As for the cards, they’re fine; never can have enough, but tell if this is crazy: rather shoot on two 16 GB than 1 32 GB, because I don’t trust any medium. You say: hey, wait a minute, shooting video - you’re not shooting on a camcorder, are you? Why yes. Yes I am. The picture’s better. It’s more stable. It captures motion better. Well, you say, at least that obviates the need for a point-and-shoot camera. Actually, no. The pictures on those are better than the stills on the camcorder. Well, you say, at least you don’t get out the cellphone to take pictures. Actually, no. The iPhone has a few panoramic apps I use, and while my point-and-shoot has a panoramic function, it stinks. So yes. When I'm on vacation I have my phone, camcorder, and point-and-shoot.






Picked up daughter from church. How’d it go?

“I hate people.”

There, that’s just what you want, coming out of church. C’mon. Why?

“They’re messy! I found 20 unopened packets of butter and some people put butter in the Jell-O.”

Perhaps that was kids. Now you know. Did you serve anyone, or just clean up?

“I served coffee.”

Dad’s heart swells: my little girl is a waitress now. I’m so proud.

“And people were rude about that, too. Didn’t say thank you. One lady just held her cup up.”

Remember this day, my child. Remember this day.


I've been watching this:



Man, I wish it was better. I think it gets better. I hope it gets better. It's "M Squad," which I refered to a while ago when talking about Crime-Show Jazz. Lee Marvin, all ten feet of him, spotlit against the Chicago skyline: you can't miss, can you? Well, I've seen two, and it's a rather straightforward by-the-books cop show.

Then again, I'm just watching the first season. No opening credits like this, so far - and before you watch, let me tell you why I'm posting this. You want to talk product placement? This is product placement.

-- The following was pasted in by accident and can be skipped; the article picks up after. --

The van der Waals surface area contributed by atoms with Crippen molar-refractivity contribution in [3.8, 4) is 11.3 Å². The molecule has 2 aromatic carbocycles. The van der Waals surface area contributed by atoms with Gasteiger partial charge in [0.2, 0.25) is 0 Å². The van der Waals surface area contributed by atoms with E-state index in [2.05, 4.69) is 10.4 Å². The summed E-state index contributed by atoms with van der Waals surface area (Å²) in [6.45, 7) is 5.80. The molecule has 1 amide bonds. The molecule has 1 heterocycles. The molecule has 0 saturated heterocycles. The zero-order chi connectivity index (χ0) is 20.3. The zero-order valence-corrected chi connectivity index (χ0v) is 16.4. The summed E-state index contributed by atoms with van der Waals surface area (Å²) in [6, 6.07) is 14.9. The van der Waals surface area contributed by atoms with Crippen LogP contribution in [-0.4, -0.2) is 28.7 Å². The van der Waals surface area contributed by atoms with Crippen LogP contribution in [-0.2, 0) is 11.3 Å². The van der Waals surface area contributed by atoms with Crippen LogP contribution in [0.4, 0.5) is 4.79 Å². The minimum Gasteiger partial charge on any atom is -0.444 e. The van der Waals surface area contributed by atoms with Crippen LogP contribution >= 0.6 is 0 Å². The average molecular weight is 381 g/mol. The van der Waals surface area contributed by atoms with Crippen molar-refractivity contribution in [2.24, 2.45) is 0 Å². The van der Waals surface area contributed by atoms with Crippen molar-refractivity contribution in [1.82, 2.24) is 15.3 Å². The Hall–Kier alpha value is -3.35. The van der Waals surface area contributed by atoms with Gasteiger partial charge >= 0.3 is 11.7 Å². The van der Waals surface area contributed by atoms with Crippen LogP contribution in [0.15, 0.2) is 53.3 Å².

For heaven's sake, Pall Malls were mild? Those things were like inhaling roofing tar. I suspect that all those unfiltered numbers were heavy by nature, and so they pushed "mild" as a way of saying "you won't double over with a coughing fit - well, today, anyway."



And now, your BS defense of the curtailing of free speech, courtesy an op-ed in the LA Times:

The point here is not to excuse the terrible acts perpetrated by committed extremists and others around the world in reaction to the video, or to condone physical violence as a response to words — any kind of words. The point is to emphasize that U.S. law makes a distinction between speech that is simply offensive and speech that is deliberately tailored to put lives and property at immediate risk. Especially in the heightened volatility of today's Middle East, such provocation is certainly irresponsible — and reveals an ironic alliance of convenience between Christian extremists and the Islamist extremists they claim to hate.

The reason I keep going on about this is simple: it reveals two pertinent facts about our chattering betters.

First, the obvious: If Christians in the south rioted over Bill Maher’s anti-religion movie, this would be a lesson about the necessity of Free Speech in the face of protests, with a whiff of amused contempt about the excitable yahoos. If Christians in Africa rioted over the movie, there would be a more nuanced response, because of the horrors of colonialism are a chock that stops whatever remains of the Western press’ moral sense, and also the general who-knows-who-cares attitude towards Africa you get anywhere but the BBC. I mean, it’s a mess. Put it on A6. If Christians in China rioted over the movie, it would be a story about the government’s difficulty to control information in the Internet age, and there’d be a reference to the Falun Gong crackdown, and it would all peter out with a quote from someone in a college office somewhere.